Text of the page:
The Black Max
By: Hot Dog
You’d really have to have had contact with Naval Aviators during the Vietnam era or in some other major wartime environment to fully appreciate what is documented below. The following exposé was written by a Navy F-8 Crusader pilot, who was ceremoniously presented with the coveted Black Max award on several occasions. The Crusader is a single engine fighter aircraft affectionately referred to as the “Flying Stove Pipe,” which contributed immensely to the Navy carriers’ war effort in Vietnam.
The author, a retired attorney, and former airline pilot writes in rather sarcastic terms responding to an original posting by a Navy Submariner bewailing the closure of some renowned bars patronized by Naval officers and enlisted personnel during the Vietnam era and afterward.
I suspect that the Air Force, Army (helicopter, etc.), Marine Corps (and Coast Guard?) pilots also have their stories to tell.
First, my squadron, VF-194 (The Legendary Red Lightnings), tried to set an example for the rest of the Fleet. Since the statutes of limitation have expired, let me just give you the highlights of the Red Lightning (call sign “Red Flash”) social structure:
* Individual call signs: Hot Dog (me), Gator, Maggot, Buzzard, Porky, Taco, Brillo, Spanky, Sheepdog, Master (last name Bates), Burger, Crusher, Rat, and Devil. They may or may not be descriptive of their owners.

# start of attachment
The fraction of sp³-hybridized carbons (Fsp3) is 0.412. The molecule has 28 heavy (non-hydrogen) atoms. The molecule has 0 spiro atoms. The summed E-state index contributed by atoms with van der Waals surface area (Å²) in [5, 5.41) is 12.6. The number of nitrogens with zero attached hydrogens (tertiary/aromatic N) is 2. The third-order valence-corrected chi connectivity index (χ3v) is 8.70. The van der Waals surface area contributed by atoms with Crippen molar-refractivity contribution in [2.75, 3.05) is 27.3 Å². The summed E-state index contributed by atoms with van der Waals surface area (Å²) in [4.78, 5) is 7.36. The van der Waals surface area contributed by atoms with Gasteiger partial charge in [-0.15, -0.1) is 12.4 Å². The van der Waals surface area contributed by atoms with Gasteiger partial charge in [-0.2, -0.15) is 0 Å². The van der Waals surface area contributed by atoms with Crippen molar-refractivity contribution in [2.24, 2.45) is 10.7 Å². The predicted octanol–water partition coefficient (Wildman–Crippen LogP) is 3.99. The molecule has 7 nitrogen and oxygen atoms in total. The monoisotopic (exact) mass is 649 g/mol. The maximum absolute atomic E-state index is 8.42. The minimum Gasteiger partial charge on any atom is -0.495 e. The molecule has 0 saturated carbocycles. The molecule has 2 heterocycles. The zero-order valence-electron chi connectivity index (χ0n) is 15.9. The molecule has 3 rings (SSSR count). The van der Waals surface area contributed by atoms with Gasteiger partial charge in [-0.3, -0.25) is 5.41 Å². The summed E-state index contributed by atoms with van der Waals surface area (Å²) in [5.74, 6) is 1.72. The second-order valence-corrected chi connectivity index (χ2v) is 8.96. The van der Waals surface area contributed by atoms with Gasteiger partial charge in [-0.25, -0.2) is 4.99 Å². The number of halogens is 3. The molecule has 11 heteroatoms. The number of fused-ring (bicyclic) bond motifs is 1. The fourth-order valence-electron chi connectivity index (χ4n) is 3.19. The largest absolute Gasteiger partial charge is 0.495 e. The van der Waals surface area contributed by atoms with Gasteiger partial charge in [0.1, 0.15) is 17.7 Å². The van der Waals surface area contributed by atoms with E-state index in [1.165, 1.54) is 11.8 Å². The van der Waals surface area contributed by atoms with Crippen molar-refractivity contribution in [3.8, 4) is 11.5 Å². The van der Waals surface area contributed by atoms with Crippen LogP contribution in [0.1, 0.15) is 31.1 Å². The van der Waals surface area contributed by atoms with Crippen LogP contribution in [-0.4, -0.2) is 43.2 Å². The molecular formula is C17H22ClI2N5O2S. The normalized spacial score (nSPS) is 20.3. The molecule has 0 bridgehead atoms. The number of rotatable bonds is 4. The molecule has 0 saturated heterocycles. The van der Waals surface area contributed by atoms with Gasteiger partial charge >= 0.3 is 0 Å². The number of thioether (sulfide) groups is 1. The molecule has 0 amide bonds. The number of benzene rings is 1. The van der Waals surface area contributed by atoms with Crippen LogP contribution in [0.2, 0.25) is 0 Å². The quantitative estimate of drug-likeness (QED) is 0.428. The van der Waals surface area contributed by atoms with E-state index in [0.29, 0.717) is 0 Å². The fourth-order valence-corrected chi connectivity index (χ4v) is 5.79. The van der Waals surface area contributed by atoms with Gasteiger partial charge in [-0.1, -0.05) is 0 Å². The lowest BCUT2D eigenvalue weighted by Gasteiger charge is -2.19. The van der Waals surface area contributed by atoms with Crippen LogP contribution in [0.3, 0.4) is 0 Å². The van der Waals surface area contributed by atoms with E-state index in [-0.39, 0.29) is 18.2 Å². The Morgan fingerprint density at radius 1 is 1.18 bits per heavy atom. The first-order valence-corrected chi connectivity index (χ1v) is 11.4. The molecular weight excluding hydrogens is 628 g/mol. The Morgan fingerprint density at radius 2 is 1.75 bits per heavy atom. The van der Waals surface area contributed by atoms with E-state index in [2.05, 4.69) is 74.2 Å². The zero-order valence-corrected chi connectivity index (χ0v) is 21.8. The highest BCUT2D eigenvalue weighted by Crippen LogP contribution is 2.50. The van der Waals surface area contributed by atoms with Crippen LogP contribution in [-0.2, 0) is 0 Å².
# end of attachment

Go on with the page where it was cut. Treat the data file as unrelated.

* Squadron awards: The Black Max. Given for social conduct above and beyond the call of indecency. Plaque awarded, and the corresponding patch to be worn on flight jacket.
* Favorite shore-based hangouts: The East Inn Club (Olongapo, Philippines); Dragonboat Bar (Hong Kong Hilton); any bar in the Wanchai district of Hong Kong (HK); the Royal Hawaiian Hotel (Honolulu, HI); Ft. DeRussy (Waikiki); any disco in Kowloon, HK; Marine Corps Recruit Depot O’Club (San Diego, CA); Miramar O’Club (San Diego, CA); Chretin’s Cantina (Yuma, AZ); Bully’s (La Jolla, CA); and the infamous, original Naval Air Station (NAS) Cubi Pt. O’Club (Naval Station Subic Bay, Philippines). Personally, I always avoided such places and spent my time in the Christian Science Reading Rooms.
Now, in spite of the squadron’s rigid decorum when ashore, there were a few unfortunate incidents—which usually resulted in an award of the Black Max. Perhaps the Top Ten are:
1) Senior Lieutenant (Is there such a thing?) falls in love in Olongapo and insists on going home to meet the lovely’s parents. Robbed after passing out, he wakes up with a rooster crowing on his chest and wallet stripped of ID and cash. Gains entry to the Subic base by showing Marine guard his Playboy Club card.
2) Commanding Officer (CO) becomes infuriated when denied a Navy car to return to the ship (Where is Uber when you need them?) from Officer’s Club (O’ Club). Steals base police vehicle, and after a high-speed police chase, crashes vehicle through the wall of O’Club. Transported to ship in the paddy wagon. CO placed in hack (house arrest) by Commander Air Group (CAG).
3) Certain junior officers re-paint Marine Corps Air Station (MCAS) Yuma runway with huge red letters at night to read Fighter Squadron “VF-194” instead of “21 R”. Also painted red lightning bolt on the base water tower, then nearly destroyed Bachelor Officer’s Quarters (BOQ) with a fire extinguisher and fire hose fight. Squadron CO arrested and placed in hack. Squadron exiled from ever returning to Yuma by the Base CO.